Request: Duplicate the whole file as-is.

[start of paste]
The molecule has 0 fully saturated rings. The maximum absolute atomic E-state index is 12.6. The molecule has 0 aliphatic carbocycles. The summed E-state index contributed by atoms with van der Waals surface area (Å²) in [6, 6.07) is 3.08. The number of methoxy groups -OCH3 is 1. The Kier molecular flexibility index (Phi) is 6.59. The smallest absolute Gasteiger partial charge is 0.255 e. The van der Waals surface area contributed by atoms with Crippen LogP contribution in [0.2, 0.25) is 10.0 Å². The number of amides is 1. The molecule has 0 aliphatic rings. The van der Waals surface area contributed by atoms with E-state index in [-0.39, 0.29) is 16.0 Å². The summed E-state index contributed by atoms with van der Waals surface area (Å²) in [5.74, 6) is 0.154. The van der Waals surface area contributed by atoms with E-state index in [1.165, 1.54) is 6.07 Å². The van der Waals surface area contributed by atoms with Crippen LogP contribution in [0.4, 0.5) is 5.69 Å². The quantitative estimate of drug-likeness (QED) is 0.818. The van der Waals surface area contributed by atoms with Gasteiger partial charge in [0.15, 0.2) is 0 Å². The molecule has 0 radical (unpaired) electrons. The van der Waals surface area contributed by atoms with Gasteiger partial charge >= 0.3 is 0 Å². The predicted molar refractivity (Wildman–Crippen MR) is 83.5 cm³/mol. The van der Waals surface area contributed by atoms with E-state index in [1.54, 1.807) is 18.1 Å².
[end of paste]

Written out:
The molecule has 0 fully saturated rings. The maximum absolute atomic E-state index is 12.6. The molecule has 0 aliphatic carbocycles. The summed E-state index contributed by atoms with van der Waals surface area (Å²) in [6, 6.07) is 3.08. The number of methoxy groups -OCH3 is 1. The Kier molecular flexibility index (Phi) is 6.59. The smallest absolute Gasteiger partial charge is 0.255 e. The van der Waals surface area contributed by atoms with Crippen LogP contribution in [0.2, 0.25) is 10.0 Å². The number of amides is 1. The molecule has 0 aliphatic rings. The van der Waals surface area contributed by atoms with E-state index in [-0.39, 0.29) is 16.0 Å². The summed E-state index contributed by atoms with van der Waals surface area (Å²) in [5.74, 6) is 0.154. The van der Waals surface area contributed by atoms with E-state index in [1.165, 1.54) is 6.07 Å². The van der Waals surface area contributed by atoms with Crippen LogP contribution in [0.4, 0.5) is 5.69 Å². The quantitative estimate of drug-likeness (QED) is 0.818. The van der Waals surface area contributed by atoms with Gasteiger partial charge in [0.15, 0.2) is 0 Å². The molecule has 0 radical (unpaired) electrons. The van der Waals surface area contributed by atoms with Gasteiger partial charge >= 0.3 is 0 Å². The predicted molar refractivity (Wildman–Crippen MR) is 83.5 cm³/mol. The van der Waals surface area contributed by atoms with E-state index in [1.54, 1.807) is 18.1 Å².